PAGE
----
Anytime an audience sits down to see an Alejandro G. Inarritu film, it’s with the understanding the director is fully committed to the idea of cinema as an endurance test. Inarritu pushes himself, the audience, and in this case 19th century frontiersmen, beyond normal limits in The Revenant. The Revenant submerses the audience into a nightmarish, frigid, and forbidding American wilderness with grueling intensity and breathtaking imagery. In its attempt to bring together the Western Revenge thriller with an epic Western, The Revenant falls into the same trap that a lot of Inarritu’s work has done in the past: being too staunch that it detracts from the emotional connections in the film. Even with that being the case, this film rises to the top on the shoulders of a ferocious performance from Leonardo Dicaprio.
The film was adapted by Inarritu and Mark L. Smith from Michael Punke’s 2002 novel, which is set in 1823-24 in the “territories” (Dakota, Montana, and Wyoming). It centers around a fictionalized version of Hugh Glass (Dicaprio), a real man who worked for the Rocky Mountain Fur Co. Theirs is a life of hard work and peril, as we witness when the men are attacked without warning by Arikara Warriors. Right from the start, The Revenant establishes a stylistic approach by beginning with single unbroken shot that ends with an arrow connecting with a man’s throat.
For starters, The Revenant, must be admired for the sheer technical marvel of the actual film. There is almost a lyrical quality to it- a harmonic balance between the beauty and the horror of the natural world that grabs the audience right from the opening frame. Glass is traveling with his son, Hawk (Forrest Goodluck), a descendent from the Pawnee tribe on his mother’s side, and the two are fiercely protective of one another. The other trappers, led by the Capt. Andrew Henry (Domhall Gleeson), show Glass and his son the respect they have earned, with the exception of John Fitzgerald (Tom Hardy) who seem to have his own agenda as to why he’s part of the Rocky Mountain Fur Co.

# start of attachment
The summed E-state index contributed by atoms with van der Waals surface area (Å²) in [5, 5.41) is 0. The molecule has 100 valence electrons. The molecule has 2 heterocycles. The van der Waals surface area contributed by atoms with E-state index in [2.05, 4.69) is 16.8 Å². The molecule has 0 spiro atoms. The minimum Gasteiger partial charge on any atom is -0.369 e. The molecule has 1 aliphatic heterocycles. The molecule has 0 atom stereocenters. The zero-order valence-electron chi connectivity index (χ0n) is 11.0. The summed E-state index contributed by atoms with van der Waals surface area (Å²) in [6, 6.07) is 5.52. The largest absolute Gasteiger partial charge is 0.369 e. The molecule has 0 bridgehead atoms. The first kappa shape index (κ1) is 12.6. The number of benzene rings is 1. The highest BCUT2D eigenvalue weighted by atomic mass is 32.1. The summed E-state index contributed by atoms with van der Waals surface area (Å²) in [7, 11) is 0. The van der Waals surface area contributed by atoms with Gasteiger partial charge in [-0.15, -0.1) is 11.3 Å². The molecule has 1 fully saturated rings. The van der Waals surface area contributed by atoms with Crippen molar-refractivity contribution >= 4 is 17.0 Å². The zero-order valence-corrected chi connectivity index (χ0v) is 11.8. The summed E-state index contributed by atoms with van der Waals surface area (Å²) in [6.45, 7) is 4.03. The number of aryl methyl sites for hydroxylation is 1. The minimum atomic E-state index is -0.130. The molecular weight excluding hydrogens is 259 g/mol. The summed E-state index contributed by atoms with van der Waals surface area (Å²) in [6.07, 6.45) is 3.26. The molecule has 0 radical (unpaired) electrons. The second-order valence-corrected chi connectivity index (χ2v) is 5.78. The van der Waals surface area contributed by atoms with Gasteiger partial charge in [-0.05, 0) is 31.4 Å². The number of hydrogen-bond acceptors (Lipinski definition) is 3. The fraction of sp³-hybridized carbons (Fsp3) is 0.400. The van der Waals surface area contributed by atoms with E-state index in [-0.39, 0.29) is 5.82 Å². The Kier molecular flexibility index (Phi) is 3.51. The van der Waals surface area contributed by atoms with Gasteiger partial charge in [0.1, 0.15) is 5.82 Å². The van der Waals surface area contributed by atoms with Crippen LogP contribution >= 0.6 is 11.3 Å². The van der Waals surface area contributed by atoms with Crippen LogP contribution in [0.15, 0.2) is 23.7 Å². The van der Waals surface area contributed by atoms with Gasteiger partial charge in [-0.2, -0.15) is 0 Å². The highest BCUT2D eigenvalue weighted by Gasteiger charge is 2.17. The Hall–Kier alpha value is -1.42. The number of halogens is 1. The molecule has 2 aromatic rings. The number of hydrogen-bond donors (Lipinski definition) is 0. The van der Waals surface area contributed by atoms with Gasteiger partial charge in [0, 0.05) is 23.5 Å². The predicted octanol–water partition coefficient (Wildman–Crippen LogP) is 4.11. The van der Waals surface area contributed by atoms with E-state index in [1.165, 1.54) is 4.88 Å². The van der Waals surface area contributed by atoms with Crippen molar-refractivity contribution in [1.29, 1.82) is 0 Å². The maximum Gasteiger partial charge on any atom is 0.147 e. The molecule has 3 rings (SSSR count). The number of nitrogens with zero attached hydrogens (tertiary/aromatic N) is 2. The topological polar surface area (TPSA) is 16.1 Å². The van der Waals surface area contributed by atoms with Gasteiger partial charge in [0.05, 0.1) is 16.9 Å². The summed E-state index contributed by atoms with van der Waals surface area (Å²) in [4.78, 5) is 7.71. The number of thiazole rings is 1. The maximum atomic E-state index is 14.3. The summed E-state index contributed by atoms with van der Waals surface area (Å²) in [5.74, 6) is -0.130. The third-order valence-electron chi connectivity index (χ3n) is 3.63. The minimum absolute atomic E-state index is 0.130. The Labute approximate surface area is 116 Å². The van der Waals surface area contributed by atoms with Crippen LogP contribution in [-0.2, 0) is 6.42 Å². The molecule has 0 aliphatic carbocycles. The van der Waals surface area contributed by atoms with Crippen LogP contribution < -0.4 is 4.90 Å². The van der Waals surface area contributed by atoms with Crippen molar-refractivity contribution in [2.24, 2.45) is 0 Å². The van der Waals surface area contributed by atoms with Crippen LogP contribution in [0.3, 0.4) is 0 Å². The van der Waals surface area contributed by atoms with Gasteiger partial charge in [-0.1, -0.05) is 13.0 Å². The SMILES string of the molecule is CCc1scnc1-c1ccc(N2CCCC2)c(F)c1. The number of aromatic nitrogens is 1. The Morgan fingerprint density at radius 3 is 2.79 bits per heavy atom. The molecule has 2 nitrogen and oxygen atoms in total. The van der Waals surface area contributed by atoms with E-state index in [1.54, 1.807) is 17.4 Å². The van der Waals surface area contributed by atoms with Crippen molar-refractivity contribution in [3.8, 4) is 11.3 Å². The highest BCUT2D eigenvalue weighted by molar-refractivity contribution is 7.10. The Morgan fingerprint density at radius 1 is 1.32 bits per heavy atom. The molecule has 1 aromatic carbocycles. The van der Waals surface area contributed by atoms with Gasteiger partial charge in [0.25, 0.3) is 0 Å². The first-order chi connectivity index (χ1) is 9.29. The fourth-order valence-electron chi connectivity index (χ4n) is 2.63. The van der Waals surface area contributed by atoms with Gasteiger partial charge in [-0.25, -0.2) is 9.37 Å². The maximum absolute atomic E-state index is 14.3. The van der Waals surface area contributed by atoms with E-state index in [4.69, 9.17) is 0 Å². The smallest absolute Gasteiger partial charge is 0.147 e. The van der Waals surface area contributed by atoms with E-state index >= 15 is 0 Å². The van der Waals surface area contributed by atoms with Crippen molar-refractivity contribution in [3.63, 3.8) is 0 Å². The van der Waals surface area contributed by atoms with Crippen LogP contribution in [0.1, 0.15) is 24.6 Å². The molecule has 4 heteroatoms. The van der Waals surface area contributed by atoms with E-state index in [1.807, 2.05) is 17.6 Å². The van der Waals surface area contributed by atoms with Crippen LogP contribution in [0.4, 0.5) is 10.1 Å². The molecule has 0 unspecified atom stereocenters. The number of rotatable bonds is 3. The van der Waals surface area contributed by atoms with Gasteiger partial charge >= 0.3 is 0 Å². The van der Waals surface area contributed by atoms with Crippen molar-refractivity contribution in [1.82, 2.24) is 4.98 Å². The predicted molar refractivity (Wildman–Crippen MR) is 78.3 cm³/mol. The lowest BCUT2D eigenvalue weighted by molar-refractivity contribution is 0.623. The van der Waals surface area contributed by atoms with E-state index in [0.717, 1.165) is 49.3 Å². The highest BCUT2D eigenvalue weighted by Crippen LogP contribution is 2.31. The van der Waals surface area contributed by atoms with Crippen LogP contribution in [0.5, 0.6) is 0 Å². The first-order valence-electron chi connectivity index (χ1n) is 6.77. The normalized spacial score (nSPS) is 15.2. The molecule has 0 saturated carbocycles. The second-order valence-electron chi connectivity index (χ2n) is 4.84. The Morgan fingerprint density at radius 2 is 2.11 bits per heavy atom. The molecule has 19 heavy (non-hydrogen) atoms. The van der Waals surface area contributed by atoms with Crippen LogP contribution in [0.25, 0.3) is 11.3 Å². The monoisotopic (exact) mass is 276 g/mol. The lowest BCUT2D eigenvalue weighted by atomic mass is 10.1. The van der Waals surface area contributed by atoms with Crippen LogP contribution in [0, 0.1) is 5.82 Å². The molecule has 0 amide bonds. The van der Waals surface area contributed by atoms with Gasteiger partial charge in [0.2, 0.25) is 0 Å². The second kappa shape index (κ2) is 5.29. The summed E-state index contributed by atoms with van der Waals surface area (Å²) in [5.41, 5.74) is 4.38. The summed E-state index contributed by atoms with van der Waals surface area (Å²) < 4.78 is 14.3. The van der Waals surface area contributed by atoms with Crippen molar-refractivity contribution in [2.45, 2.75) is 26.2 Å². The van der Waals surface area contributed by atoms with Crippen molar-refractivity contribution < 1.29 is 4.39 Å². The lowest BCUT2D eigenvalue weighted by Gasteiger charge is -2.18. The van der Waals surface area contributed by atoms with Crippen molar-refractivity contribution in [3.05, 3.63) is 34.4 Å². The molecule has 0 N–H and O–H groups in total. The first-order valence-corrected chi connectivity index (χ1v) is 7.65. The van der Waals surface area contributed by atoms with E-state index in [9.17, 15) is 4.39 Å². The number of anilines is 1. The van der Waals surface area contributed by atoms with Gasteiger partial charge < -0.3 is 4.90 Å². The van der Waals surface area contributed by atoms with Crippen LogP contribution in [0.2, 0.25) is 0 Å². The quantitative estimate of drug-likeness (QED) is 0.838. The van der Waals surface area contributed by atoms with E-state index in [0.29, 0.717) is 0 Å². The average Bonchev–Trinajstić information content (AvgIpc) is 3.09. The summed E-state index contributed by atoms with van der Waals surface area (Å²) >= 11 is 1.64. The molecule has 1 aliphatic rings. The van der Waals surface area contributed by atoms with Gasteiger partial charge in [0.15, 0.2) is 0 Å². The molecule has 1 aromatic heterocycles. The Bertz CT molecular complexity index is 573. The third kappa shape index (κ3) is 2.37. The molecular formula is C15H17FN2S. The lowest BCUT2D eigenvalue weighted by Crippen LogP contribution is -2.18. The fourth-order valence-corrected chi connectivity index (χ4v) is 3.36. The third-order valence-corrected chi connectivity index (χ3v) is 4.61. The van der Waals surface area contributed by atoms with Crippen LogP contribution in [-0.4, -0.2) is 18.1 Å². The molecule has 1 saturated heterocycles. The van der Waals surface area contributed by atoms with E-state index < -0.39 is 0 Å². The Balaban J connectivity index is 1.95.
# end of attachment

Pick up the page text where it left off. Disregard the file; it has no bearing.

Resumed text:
And so there’s trouble brewing even before Glass ventures out and is mauled by a bear, in what only can be described as the most squeamish visceral scene of an animal attack that has been shown on screen, which seems to be more realistic due to the single take. Glass kills the bear but not before it rips him to shreds. The task of carrying Glass’s body off the snowy terrain gets to be too much, so it’s decided that Glass will be left behind with his son, Fitzgerald (really not the best idea), and a young Jim Bridger (Will Poulter), so he can be buried properly. Things don’t go nearly as well as intended. Glass is left for dead, buried in a shallow grave.
We quickly learn that a desire for vengeance can become its own form of motivation, as Glass manages to claw his way out of that shallow grave, find food, water, and stay alive long enough to begin the healing process. Since Glass can barely utter a word let alone a sentence, Dicaprio must convey Glass’s struggle through grunts, wheezes, and sharp painful breaths. One of simplest of moments that really hit that point home is Inariutu and Emmanuelle Lubezki’s abundance of close-ups, allowing for Dicaprio to mist up the camera giving an all too realistic feel to his struggle. Glass becomes the living embodiment of human endurance.
The only downside to The Revenant being so incredibly focused on vengeance is the film falls short of any sort of emotional connection it’s attempting to make. As an audience, we are asked to buy into the father-son relationship between Dicaprio and Goodluck, but what we witness is more of a utilitarian pairing than anything. At various points, Inarritu uses ghostlike flashbacks to show how much Glass loves Hawk and his mother, but these are more of a reminder of Inarritu’s film Biutiful than any sort emotional connection the film is seeking.
As the saying goes, “You save the best for last” and The Revenant is definitely one of the top 5 films of 2015, at least on a technical sense. The Revenant jettisons audiences down a bloody, barbaric, and beautiful road of nature/vengeance. After a tremendous portfolio of fantastic performances, The Revenant will be regarded as Leonardo Dicaprio’s finest moment as an actor and he will most certainly receive serious awards consideration this year. Whether or not that translates into Oscar glory remains to be seen. To be quite frank, whether or not a movie is “Oscar” worthy shouldn’t be the deciding factor. As an audience we should always do our best to support “quality” films and The Revenant is as quality as it gets.